Friday, December 17, 2010
Um is that a pencil in his mouth?
and the girl responds, Oh yes, he eats everything! He eats ze bugs, ze trees, za dirt, it's all sooo natural.
Hmmm, but that's lead, says Frances.
He is so healthy, no problems with ze digestion, notheeeng...
Uh, that, er, water is "new."
Oh! Is it xi-xi?
|Frances preparing the alavante, which she will use as|
an antiseptic soak after her baby boy is born
Excuse me, but we try to make sure that everyone gets one serving before going for seconds.
Of course, but, this is for Frances, ela esta muito gravida.
Yes, well there are many who have not eaten their lunch.
|On the way up to Fumaça|
And then after this hike in the roiling, yet comforting sun of the Vale, I head out on another adventure to RioChino, the local swimming hole. The walk there (about 4km) was the most peaceful and exquisite place I've been in years. These photos hardly do this place justice.
|A few donkeys and motorinos only passed me on this road..|
|RioChino swimming hole (there's Frances e Diego!)|
Wednesday, December 15, 2010
I made it to Capao, where it is, yes, raining. It is so beautiful and magical here in the Chapada that it doesn't really matter. Frances is ginormous and glowing gravida gorgeousness and Diego is a bearded knight in shining armor as he appears at 6am to pick me up at the bus station in Palmeiras. I was also greeted by Keke, part of Frances's birthing team and Kiara, Diego's spry 82 year old Italian mother. We speak french, natch.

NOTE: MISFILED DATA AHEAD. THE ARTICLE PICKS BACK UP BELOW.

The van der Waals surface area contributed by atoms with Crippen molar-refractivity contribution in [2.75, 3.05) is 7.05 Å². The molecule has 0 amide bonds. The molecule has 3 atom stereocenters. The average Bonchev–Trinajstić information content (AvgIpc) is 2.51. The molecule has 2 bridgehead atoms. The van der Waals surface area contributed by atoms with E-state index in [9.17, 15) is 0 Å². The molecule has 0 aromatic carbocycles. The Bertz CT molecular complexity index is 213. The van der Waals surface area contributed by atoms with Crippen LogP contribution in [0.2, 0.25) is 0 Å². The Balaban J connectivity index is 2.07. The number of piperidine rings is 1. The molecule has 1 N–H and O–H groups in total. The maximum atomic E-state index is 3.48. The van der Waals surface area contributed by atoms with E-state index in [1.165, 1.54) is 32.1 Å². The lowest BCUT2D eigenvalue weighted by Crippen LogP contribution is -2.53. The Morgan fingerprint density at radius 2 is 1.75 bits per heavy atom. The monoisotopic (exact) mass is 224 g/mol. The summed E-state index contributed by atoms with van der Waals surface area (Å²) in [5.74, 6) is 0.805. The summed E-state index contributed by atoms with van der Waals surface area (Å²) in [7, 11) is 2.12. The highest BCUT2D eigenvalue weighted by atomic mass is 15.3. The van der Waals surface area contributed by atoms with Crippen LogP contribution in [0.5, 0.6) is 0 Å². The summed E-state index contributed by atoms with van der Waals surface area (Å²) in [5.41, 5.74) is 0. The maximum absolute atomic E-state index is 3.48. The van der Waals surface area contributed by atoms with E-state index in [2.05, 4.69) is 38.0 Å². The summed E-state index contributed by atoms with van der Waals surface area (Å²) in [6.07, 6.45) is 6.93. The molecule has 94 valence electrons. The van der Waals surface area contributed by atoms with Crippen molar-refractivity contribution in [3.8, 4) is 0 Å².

|principessa da capao|
|the porch of Kiara's casita, where I swing in the hammock and read about natural birth|
Monday, December 13, 2010
I've heard various interpretations of the history of "gringo", but Paola, my hostel comrade from Uruguay who studied history before becoming a line cook and traveling 7 months out of the year, says it came from Mexico when they were demanding that the US military leave. The US military wore green and the people would shout "Green, Go Home!" which turned into green-go...gringo. Hadn't heard that one before, can anyone of my many readers confirm that?
Paola gave me this colorful explanation as we swam in the river Imbassai this evening. We walked down along the beach with only the moon and stars and twinkling beach pousada lights to guide us. Again, the ink black water was warm like a relaxing bath and after my day of napping and feeling crummy I was reinvigorated. If you dipped your feet down too far you would hit the cold water and maybe some algae which felt a little unnerving given the absolute blackness of the sweet water river. Some kids trounced down the bank with a little radio, laughing, our heads bobbing in the water like coconuts as we watched them.